This led to the decision in 1965 to concentrate on this work and move to offices in St. Martin's Le Grand in the City of London.

Company, commercial and international work continued to increase during the next 20 years, by which time it had become the predominant part of the practice.

By the end of the 1980s the London office had grown to a total of over 300 staff with over 40 partners. This made it necessary to move offices again in 1990, this time to offices at 150 Aldersgate Street (which continued to form part of the London network of offices operated by the merged firm Addleshaw Goddard see below).

The 1990s, 2000s and the merger

During the expansion of the practice throughout the 1990s, the firm at times experimented with international associate offices in Prague, Warsaw, Brussels and Paris amongst others. For a short time, there was also a small office run out of St. Albans.

Theodore Goddard continued to retain a strong media and entertainment law practice alongside a private client capability (including private tax work for members of The Rolling Stones, David Bowie and others,[11] and defamation lawyers) at a time when many City law firms were divesting themselves of such business areas and concentrating on pure corporate matters. This diversity occasionally gave rise to high-profile cases involving celebrities including the firm's instruction in relation to the Hello! magazine dispute over photographs of Catherine Zeta-Jones's wedding to Michael Douglas[12] and its appointment by Michael Jackson to advise on the controversial Living with Michael Jackson documentary.[13]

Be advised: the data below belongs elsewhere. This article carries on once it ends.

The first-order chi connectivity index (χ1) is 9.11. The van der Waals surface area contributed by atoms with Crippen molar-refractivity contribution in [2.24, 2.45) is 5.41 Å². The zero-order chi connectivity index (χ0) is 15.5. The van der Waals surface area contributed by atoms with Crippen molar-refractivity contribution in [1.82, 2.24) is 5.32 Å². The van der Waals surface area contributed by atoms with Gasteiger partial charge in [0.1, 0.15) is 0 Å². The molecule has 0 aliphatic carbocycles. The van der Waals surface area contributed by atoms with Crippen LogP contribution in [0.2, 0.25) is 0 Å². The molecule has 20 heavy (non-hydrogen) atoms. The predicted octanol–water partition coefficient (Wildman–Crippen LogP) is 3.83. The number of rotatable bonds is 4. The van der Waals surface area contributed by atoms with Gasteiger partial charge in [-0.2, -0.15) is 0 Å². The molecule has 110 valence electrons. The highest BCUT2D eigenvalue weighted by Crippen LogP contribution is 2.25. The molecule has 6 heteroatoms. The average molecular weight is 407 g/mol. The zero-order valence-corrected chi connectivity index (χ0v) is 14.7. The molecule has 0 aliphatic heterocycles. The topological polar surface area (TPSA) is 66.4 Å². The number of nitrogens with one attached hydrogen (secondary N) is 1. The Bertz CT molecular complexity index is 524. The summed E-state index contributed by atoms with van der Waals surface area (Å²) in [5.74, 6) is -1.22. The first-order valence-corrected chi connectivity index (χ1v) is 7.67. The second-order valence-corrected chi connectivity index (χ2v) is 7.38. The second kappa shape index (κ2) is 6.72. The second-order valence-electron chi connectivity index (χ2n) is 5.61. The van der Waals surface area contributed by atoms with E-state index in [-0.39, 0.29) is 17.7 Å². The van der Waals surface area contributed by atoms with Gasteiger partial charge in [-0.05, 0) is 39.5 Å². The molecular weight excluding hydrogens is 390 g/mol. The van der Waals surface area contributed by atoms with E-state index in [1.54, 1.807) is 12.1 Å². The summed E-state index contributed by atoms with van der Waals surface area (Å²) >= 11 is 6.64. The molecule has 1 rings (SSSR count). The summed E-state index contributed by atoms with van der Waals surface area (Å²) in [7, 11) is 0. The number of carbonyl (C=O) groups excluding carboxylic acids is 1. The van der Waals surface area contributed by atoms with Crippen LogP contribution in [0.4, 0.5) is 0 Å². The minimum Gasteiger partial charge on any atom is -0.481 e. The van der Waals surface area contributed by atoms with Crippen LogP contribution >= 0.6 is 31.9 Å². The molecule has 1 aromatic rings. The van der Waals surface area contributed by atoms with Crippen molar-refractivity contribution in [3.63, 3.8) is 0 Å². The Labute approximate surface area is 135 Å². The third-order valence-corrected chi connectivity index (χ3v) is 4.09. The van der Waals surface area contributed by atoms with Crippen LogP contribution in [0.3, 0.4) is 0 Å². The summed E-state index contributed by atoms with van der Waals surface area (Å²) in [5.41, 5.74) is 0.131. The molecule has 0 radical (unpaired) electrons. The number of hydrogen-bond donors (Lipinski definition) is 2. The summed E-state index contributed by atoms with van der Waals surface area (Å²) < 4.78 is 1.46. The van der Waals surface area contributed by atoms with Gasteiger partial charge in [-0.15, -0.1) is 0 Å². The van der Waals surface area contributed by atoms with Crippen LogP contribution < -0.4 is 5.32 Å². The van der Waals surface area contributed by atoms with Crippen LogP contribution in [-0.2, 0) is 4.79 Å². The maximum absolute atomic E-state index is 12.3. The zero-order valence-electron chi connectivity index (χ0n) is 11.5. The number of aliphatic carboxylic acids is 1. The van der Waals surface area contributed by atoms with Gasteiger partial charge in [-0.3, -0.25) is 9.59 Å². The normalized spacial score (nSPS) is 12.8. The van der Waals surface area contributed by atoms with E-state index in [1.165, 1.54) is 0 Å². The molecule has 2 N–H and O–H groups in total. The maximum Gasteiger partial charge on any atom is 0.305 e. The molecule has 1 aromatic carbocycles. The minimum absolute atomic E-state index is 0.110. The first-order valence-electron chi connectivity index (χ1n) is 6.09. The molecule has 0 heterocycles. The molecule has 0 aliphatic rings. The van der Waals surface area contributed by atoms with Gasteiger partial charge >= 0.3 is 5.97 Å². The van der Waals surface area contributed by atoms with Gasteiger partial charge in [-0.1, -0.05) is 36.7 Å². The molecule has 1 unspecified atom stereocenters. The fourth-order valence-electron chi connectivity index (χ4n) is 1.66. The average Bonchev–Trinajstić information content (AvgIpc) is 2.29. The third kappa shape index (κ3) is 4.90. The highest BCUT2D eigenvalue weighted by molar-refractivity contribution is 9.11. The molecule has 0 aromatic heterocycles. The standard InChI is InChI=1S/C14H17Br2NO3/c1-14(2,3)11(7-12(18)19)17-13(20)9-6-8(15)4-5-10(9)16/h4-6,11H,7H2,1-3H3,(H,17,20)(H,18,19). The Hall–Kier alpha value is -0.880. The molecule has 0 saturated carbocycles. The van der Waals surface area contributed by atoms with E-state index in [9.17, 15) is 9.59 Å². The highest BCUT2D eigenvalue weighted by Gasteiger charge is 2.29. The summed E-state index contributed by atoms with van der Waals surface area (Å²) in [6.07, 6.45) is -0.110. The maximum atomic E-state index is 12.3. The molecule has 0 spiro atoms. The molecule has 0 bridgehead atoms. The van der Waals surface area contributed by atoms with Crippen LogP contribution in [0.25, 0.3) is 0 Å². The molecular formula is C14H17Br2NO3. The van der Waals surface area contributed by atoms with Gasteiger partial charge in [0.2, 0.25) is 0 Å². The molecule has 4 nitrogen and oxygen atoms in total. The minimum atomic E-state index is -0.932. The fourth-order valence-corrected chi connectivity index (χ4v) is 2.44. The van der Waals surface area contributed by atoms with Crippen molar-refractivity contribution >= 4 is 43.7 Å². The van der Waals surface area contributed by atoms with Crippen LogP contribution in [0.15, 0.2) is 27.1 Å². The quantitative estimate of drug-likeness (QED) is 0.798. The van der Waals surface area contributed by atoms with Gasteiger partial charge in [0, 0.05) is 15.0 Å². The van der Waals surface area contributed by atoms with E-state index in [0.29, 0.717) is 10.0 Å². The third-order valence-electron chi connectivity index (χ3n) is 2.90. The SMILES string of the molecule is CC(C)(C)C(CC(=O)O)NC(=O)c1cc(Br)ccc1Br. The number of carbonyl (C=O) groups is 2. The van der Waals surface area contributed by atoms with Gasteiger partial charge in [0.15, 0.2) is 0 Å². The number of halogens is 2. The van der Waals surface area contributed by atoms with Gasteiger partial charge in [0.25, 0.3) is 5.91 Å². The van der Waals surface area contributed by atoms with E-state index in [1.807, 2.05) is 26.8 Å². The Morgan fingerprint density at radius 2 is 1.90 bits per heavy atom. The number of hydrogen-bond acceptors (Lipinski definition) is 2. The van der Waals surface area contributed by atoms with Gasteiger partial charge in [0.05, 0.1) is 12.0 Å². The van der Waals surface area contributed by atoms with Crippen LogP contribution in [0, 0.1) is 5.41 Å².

Toward the end of the 1990s and the early part of the 21st century, the firm was linked to a succession of potential merger targets including a rejected offer from Eversheds in 1993 and a proposed tri-partite amalgamation in 1998 with Richards Butler and Denton Hall. However, following a third failed merger attempt in 2001, this time with Salans Hertzfeld & Heilbronn, the firm's credibility as a viable partnership was beginning to be called into question in both the legal press and the wider profession.[14]

Consequently, in early 2003 (101 years after the firm was founded) following an approach by North of England firm Addleshaw Booth & Co, the fourth proposed merger was approved with very little resistance from the partnership.[15][16] Five years on, the merger was described as "the most successful law firm merger since 2000".[17] As of 2010 the merged firm of Addleshaw Goddard continued to operate out of offices in Leeds, Manchester and London.